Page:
As the dust settles on another Open Education Week it seems timely to announce that after an unexpected hiatus the Global Dimensions in Higher Education project is back on track.
Following our success at the Ascilite Conference 2013, where the work of the project team was recognised in the ‘Imagining the Future’ best paper category, we entered a tumultuous 2014 which saw each member of the team change roles and institutions. While this in itself was not a bad thing, the considerable momentum we had built up over the preceding period of the project was somewhat diminished.
However our commitment to the ethos and aims of the Global Dimensions in Higher Education project remained strong, and the project team are now in a position to take the initiative forward in their new institutional contexts.
An integral aspect of the project has been its dual purpose in creating an open educational resource exploring the critical challenges facing global higher education today and in the future; and also as an action research project that would capture the challenges of adopting a cross-institutional approach to the development and implementation of the Global Dimensions in Higher Education module.
As we move forward and re-establish momentum for the project, we are now able to reflect upon our recent experiences of attempting to take forward an open education initiative through a period of change that raised important and valid questions of ownership, succession and sustainability.
Our immediate next step in doing this will see the project team explore some of the questions alluded to above at the forthcoming OER15 Conference in Cardiff in April.
The abstract for our presentation is below:
‘Ownership of Collaborative Open Educational Initiatives in the Absence of Policy’
Part-funded through the HEA/JISC OER programme, the Global Dimensions in Higher Education (GD in HE) project has been developing a fully online open course to engage educators in critically exploring and debating global issues in higher education. Originally undertaken as a collaborative initiative between three UK universities, the project has two broad aims: the first to develop and then pilot the GD in HE course with a view to the course being repurposed in education-related postgraduate programmes for academics, and the second to research and document the challenges in designing and developing a joint online course across multiple partners.
The work undertaken to date has been well documented, with the early stages of the project being presented at OER13 (Smyth et al, 2013). Presently, the GD in HE course is almost complete and ready to pilot. However, during the past year the core members of the project team have all taken up new posts in different institutions. These circumstances have raised interesting new questions and challenges as we seek to finalise development of the course and move towards pilot implementation and evaluation. The original project team remain committed to the project goals, which we believe continue to have significant value to the sector in terms of delivering a resource to support academic development and by informing policy and practice through the lessons learned.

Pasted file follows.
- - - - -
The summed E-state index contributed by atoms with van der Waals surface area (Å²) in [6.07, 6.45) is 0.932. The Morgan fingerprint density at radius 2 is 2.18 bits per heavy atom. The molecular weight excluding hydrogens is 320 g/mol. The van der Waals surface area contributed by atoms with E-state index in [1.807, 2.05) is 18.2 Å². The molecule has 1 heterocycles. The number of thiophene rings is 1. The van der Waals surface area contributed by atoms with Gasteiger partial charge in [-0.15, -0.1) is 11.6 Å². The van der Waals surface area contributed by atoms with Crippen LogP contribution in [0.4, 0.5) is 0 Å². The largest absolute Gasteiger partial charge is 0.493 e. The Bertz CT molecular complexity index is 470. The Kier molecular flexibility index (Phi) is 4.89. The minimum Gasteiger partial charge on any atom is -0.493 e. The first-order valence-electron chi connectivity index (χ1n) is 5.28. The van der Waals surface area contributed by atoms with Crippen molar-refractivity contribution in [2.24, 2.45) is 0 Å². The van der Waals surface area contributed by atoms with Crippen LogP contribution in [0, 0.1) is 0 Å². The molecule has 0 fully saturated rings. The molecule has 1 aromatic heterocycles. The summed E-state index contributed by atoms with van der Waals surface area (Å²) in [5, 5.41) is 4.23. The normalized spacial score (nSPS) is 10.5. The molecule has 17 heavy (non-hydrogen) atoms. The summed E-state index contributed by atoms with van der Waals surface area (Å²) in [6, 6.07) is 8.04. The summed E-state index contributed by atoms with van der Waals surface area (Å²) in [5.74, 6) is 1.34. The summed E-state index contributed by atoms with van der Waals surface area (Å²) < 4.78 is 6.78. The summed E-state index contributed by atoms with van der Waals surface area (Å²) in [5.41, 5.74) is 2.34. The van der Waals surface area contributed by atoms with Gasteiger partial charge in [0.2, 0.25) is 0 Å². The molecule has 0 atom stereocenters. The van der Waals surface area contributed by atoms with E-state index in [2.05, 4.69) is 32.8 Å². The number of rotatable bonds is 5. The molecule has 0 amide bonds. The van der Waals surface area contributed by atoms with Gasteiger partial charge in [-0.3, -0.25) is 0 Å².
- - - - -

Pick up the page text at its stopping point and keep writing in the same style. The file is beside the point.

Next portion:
The movement of project staff to new institutions has presented unexpected challenges to the completion of the course, and has led us to reflect on who owns and drives institutionally endorsed open education initiatives. Questions pertaining to copyright, derivation and distribution are central to open educational practices but, in the context of collaborative provision, the sustainability of initiatives or resources may be threatened by an absence of institutional policy (or indeed a cross-institutional framework) pertaining to open education. The GD in HE project has effectively moved with the core project team as they have transitioned to different institutions. This could be an opportunity to involve further partner institutions as well as the original partners. However it also represents a challenge around renegotiating what the original partner institutions, and any new partners, might contribute to the completion of the project – and what they may seek to gain from supporting it.
In this presentation we will explore questions around the extent to which institutional and cross-institutional open education initiatives succeed or not on the basis of individual enthusiasts rather than coordinated institutional support. We will examine the notion of distributed ownership in the context of collaborative open provision and question whether there is now a need for a consistent position or policy framework at a UK level to form a sustainable base upon which such projects can develop and evolve.
Smyth, K., Vlachopoulos, P., Walker, D. and Wheeler, A. (2013) Promoting global collaboration in academic development though OERs: challenges and opportunities. Proceedings of OER13: Creating a Virtuous Circle, University of Nottingham, 26-27 March. Paper available via http://www.medev.ac.uk/oer13/file/68/60/